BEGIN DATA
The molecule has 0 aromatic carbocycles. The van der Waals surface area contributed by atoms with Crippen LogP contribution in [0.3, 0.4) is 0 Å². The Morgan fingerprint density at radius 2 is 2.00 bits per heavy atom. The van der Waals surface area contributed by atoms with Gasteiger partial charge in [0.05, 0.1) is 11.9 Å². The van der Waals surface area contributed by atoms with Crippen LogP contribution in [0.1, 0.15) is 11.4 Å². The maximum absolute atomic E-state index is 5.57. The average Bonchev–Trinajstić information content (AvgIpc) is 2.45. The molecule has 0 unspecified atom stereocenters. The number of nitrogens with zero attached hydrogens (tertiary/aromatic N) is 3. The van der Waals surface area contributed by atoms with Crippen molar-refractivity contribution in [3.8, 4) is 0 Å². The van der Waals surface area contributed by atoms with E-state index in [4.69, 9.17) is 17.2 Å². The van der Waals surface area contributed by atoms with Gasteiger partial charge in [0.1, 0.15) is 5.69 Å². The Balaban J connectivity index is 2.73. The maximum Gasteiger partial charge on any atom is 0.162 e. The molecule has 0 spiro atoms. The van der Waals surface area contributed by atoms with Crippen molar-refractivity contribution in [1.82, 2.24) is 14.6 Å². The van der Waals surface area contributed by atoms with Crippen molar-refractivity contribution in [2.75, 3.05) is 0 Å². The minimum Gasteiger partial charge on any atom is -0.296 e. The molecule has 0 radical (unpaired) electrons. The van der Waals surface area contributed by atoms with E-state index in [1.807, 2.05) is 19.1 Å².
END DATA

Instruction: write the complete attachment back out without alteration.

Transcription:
The molecule has 0 aromatic carbocycles. The van der Waals surface area contributed by atoms with Crippen LogP contribution in [0.3, 0.4) is 0 Å². The Morgan fingerprint density at radius 2 is 2.00 bits per heavy atom. The van der Waals surface area contributed by atoms with Gasteiger partial charge in [0.05, 0.1) is 11.9 Å². The van der Waals surface area contributed by atoms with Crippen LogP contribution in [0.1, 0.15) is 11.4 Å². The maximum absolute atomic E-state index is 5.57. The average Bonchev–Trinajstić information content (AvgIpc) is 2.45. The molecule has 0 unspecified atom stereocenters. The number of nitrogens with zero attached hydrogens (tertiary/aromatic N) is 3. The van der Waals surface area contributed by atoms with Crippen molar-refractivity contribution in [3.8, 4) is 0 Å². The van der Waals surface area contributed by atoms with E-state index in [4.69, 9.17) is 17.2 Å². The van der Waals surface area contributed by atoms with Gasteiger partial charge in [0.1, 0.15) is 5.69 Å². The Balaban J connectivity index is 2.73. The maximum Gasteiger partial charge on any atom is 0.162 e. The molecule has 0 spiro atoms. The van der Waals surface area contributed by atoms with Crippen molar-refractivity contribution in [1.82, 2.24) is 14.6 Å². The van der Waals surface area contributed by atoms with Crippen molar-refractivity contribution in [2.75, 3.05) is 0 Å². The minimum Gasteiger partial charge on any atom is -0.296 e. The molecule has 0 radical (unpaired) electrons. The van der Waals surface area contributed by atoms with E-state index in [1.807, 2.05) is 19.1 Å².